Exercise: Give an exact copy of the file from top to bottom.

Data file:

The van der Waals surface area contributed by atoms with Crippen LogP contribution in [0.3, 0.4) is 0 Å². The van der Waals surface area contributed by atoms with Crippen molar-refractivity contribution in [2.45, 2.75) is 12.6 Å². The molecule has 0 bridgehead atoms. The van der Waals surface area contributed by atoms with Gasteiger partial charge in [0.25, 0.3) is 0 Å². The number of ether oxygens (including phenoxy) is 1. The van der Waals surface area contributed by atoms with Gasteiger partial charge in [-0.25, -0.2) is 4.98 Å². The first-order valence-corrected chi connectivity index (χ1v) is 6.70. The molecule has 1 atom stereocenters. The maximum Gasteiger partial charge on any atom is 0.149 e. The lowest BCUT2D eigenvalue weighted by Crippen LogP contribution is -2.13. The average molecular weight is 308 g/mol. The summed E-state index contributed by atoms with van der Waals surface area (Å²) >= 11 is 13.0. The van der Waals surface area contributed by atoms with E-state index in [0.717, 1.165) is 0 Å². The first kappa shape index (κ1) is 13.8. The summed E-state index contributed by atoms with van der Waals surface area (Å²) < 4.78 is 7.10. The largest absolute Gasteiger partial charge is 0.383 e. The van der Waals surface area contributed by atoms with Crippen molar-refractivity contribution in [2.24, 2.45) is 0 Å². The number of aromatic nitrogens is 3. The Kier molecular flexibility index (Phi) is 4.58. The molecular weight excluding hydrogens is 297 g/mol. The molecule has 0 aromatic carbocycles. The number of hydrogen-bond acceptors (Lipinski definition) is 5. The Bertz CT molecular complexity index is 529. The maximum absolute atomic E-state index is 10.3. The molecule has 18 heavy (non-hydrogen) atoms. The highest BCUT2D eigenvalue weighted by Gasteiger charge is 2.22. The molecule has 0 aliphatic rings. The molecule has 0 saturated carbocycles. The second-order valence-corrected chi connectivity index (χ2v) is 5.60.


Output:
The van der Waals surface area contributed by atoms with Crippen LogP contribution in [0.3, 0.4) is 0 Å². The van der Waals surface area contributed by atoms with Crippen molar-refractivity contribution in [2.45, 2.75) is 12.6 Å². The molecule has 0 bridgehead atoms. The van der Waals surface area contributed by atoms with Gasteiger partial charge in [0.25, 0.3) is 0 Å². The number of ether oxygens (including phenoxy) is 1. The van der Waals surface area contributed by atoms with Gasteiger partial charge in [-0.25, -0.2) is 4.98 Å². The first-order valence-corrected chi connectivity index (χ1v) is 6.70. The molecule has 1 atom stereocenters. The maximum Gasteiger partial charge on any atom is 0.149 e. The lowest BCUT2D eigenvalue weighted by Crippen LogP contribution is -2.13. The average molecular weight is 308 g/mol. The summed E-state index contributed by atoms with van der Waals surface area (Å²) >= 11 is 13.0. The van der Waals surface area contributed by atoms with E-state index in [0.717, 1.165) is 0 Å². The first kappa shape index (κ1) is 13.8. The summed E-state index contributed by atoms with van der Waals surface area (Å²) < 4.78 is 7.10. The largest absolute Gasteiger partial charge is 0.383 e. The van der Waals surface area contributed by atoms with Crippen molar-refractivity contribution in [2.24, 2.45) is 0 Å². The number of aromatic nitrogens is 3. The Kier molecular flexibility index (Phi) is 4.58. The molecular weight excluding hydrogens is 297 g/mol. The molecule has 0 aromatic carbocycles. The number of hydrogen-bond acceptors (Lipinski definition) is 5. The Bertz CT molecular complexity index is 529. The maximum absolute atomic E-state index is 10.3. The molecule has 18 heavy (non-hydrogen) atoms. The highest BCUT2D eigenvalue weighted by Gasteiger charge is 2.22. The molecule has 0 aliphatic rings. The molecule has 0 saturated carbocycles. The second-order valence-corrected chi connectivity index (χ2v) is 5.60.